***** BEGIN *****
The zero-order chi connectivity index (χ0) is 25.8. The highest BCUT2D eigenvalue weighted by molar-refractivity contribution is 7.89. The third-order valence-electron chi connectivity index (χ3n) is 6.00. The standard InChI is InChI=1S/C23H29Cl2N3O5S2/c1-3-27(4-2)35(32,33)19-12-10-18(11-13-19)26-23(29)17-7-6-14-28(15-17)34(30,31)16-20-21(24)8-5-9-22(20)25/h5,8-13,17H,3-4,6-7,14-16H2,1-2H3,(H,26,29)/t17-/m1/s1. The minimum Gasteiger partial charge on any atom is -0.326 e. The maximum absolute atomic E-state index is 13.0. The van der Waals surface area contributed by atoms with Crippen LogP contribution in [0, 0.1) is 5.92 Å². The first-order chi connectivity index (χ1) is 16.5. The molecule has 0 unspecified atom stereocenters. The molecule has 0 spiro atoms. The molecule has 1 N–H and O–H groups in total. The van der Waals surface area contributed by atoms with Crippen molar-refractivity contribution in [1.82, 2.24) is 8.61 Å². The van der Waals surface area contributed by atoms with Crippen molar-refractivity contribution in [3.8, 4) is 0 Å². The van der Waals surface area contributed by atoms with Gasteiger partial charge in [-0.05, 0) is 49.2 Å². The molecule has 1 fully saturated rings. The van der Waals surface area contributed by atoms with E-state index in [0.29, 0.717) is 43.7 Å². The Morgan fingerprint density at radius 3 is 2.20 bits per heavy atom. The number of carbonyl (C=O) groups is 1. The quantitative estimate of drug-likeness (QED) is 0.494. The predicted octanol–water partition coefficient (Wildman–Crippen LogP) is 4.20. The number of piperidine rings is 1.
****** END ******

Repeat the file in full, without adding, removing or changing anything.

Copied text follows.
The zero-order chi connectivity index (χ0) is 25.8. The highest BCUT2D eigenvalue weighted by molar-refractivity contribution is 7.89. The third-order valence-electron chi connectivity index (χ3n) is 6.00. The standard InChI is InChI=1S/C23H29Cl2N3O5S2/c1-3-27(4-2)35(32,33)19-12-10-18(11-13-19)26-23(29)17-7-6-14-28(15-17)34(30,31)16-20-21(24)8-5-9-22(20)25/h5,8-13,17H,3-4,6-7,14-16H2,1-2H3,(H,26,29)/t17-/m1/s1. The minimum Gasteiger partial charge on any atom is -0.326 e. The maximum absolute atomic E-state index is 13.0. The van der Waals surface area contributed by atoms with Crippen LogP contribution in [0, 0.1) is 5.92 Å². The first-order chi connectivity index (χ1) is 16.5. The molecule has 0 unspecified atom stereocenters. The molecule has 0 spiro atoms. The molecule has 1 N–H and O–H groups in total. The van der Waals surface area contributed by atoms with Crippen molar-refractivity contribution in [1.82, 2.24) is 8.61 Å². The van der Waals surface area contributed by atoms with Crippen molar-refractivity contribution in [3.8, 4) is 0 Å². The van der Waals surface area contributed by atoms with Gasteiger partial charge in [-0.05, 0) is 49.2 Å². The molecule has 1 fully saturated rings. The van der Waals surface area contributed by atoms with E-state index in [0.29, 0.717) is 43.7 Å². The Morgan fingerprint density at radius 3 is 2.20 bits per heavy atom. The number of carbonyl (C=O) groups is 1. The quantitative estimate of drug-likeness (QED) is 0.494. The predicted octanol–water partition coefficient (Wildman–Crippen LogP) is 4.20. The number of piperidine rings is 1.